We are steadfast believers in creating good, clean, and fair clothing, that does not do harm to resources.
In Alashan, Inner Mongolia
The interesting thing is most vintage cashmere yarns are higher in quality than the new ones you can buy today. The reason is a quick lesson in Mongolian history and politics. (Note, all cashmere goats are from Mongolia. Scottish or Italian cashmere is Mongolian cashmere goat hairs imported into the respective countries for milling. The best of the best are from Inner Mongolia, which is Special Administrative Region to China -- separate to Mongolia, but landlocked next to each other).
In 1996, Mongolia's socialist government ended its 70 year run. With the end of the commune system, families were suddenly reliant on their herds for new expenses that had previously been covered by the government, including medical bills, school fees, water, fertilizer and feed.
Indeed, with state-owned enterprises deregulated under the market economy, herders were now free of previous strict herd-size caps. Quantity quickly preceded over quality since herders get paid for cashmere by the kilo. In attempts to boost output, herders crossbreed fine-haired Cashmere goats with coarse-haired Angora goats. As a result, from 1990 to 2010, the cashmere goat population increased by 500%, jumping from 4 million to 20 million.
Change In Quality
Moreover, the Mongolian government began subsidizing cashmere output, and pays herders twice the amount to market prices. Now, herders have little incentive to maximize quality, just quantity. For example, herders are keeping their older male goats, which produce very coarse hairs, around instead of culling them. The cross-section of a herd, which used to be 4% male goats, has swelled to 25% male.
As a result, much more coarse hairs have been in the market. This is sadly why cashmere you buy today, even from top brands, is not as high quality your grandmother's. It would take a lot of time to reset the equilibrium and rebreed pure, fine-haired, goat herds.
Another reason we believe in conserving resources is there is a little known environmental impact with cashmere. Cashmere goats graze in open pastures, and are, in fact, not great for environmental preservation, and ecological sustainability.
The problem: goats eat by plucking out grass with roots, which stops pastures from growing back. (On the other hand, sheep graze just the tops of grass.)
Yet, herd sizes continue to increase, snowballing due to the political and economic changes noted above. "The cost of living increased for the herders, so they raised more livestock," said Hu Jingping, director of the Inner Mongolia Grassland Area Cooperation and Sustainable Development Research Center. "But the grasslands didn't get any bigger."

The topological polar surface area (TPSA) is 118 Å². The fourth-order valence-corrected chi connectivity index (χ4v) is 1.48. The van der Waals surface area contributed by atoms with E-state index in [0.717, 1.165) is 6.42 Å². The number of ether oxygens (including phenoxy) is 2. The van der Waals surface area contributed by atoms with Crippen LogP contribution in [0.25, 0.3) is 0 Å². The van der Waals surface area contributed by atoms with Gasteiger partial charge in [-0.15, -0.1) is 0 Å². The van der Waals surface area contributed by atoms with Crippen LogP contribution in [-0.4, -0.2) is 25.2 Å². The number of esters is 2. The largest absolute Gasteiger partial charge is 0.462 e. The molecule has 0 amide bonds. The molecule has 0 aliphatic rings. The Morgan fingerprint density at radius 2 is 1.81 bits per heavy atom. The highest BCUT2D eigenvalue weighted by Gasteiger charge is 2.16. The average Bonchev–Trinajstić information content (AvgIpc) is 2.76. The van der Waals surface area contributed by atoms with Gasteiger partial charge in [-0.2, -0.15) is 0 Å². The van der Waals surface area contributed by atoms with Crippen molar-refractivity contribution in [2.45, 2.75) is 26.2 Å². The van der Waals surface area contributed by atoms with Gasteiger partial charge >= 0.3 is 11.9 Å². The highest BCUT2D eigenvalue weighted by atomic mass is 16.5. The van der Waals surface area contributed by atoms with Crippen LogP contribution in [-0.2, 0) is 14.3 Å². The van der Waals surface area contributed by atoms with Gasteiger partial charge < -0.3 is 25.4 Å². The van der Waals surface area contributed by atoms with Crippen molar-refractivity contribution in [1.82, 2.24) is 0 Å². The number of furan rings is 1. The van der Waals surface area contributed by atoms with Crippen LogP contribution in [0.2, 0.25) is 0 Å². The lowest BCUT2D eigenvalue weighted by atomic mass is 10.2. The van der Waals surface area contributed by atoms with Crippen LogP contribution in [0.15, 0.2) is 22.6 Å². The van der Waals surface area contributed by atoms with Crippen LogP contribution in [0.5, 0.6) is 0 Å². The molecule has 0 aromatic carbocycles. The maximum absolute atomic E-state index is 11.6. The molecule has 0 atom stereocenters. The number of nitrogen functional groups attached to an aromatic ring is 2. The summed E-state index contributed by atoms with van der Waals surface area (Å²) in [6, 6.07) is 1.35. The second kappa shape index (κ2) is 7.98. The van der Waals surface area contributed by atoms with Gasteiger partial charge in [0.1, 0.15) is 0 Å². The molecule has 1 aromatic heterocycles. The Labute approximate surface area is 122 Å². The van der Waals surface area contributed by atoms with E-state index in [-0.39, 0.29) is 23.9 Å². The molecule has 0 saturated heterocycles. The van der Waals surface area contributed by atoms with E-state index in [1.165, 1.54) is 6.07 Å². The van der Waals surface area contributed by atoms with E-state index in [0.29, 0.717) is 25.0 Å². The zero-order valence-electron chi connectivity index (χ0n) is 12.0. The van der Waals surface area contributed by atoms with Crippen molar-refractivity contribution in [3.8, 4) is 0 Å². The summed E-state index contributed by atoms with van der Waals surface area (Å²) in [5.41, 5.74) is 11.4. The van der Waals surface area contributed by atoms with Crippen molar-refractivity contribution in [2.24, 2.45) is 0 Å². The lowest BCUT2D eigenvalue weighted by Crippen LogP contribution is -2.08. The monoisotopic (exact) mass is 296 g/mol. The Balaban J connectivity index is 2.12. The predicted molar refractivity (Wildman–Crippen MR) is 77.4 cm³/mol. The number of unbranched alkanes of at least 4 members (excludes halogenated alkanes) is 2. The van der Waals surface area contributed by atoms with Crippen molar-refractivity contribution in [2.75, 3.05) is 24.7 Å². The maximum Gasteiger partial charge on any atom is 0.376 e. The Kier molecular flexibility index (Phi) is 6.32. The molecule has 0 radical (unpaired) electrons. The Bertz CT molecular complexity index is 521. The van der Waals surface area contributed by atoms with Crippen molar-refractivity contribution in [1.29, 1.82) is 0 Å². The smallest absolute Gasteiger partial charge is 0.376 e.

With more and more swelling herds, plus careless growth of other industries like mining, Mongolia's grasslands are rapidly eroding into dry, dusty desert. Direct links can point to how desertification therefore destroys nearby soybean fields, depletes arable land, and increases the frequent sandstorms and air pollution that engulf Inner Mongolia and China every Spring.
Furthermore, the rapid desertification impacts Mongolia's ecological cycle, such as native populations of endangered herbivores like ibex, saiga antelopes, chiru antelopes. The threat spreads along the food chain, to the carnivorous snow leopard population, and so forth. This is not good news for Mongolia's ecological cycle.
Yet, this is a complex issue. With daily livelihoods in mind, herders still need to uphold their income, designers still want to make cashmere clothing, consumers still want to enjoy the fiber's softness, brands still want to do grow business — a classic vicious cycle. Ex-post, what can we do?
For us at ply, we do things this way. First, we only choose to use regenerated, deadstock, or upcycled fibers over buying new resources. We've found this limiting factor pretty rewarding, as it sets tight limitations on color and material available -- so we have to get extra creative. The result: we reduce our environmental footprints and energy use for new yarn, one sweater at a time, while you get a creative new design.
Secondly, we knit everything fully-fashioned, rather than cut and sew fabric. This way, because we only knit what sleeves or waistbands we need, we significantly reduce cutting waste. For example, our pants create 30% less waste than a pair of denim jeans.
Thirdly, we are very rigorous with our production methods. Our family-owned manufacturing facilities are up to par with international rigorous criteria for sustainable excellence, validated against social, ethical and environmental standards. These principles include respectful fair labor, minimal waste of resources, use of organic energy sources and waste-disposal methods, friendly animal welfare, and positive contributions to the economic and social development of the community (phew, what a lot!).
Thank you for supporting our solution, as a upstream option for consumers who still enjoy cashmere: smarter, better cashmere with all of the above in mind, that looks and feels great too.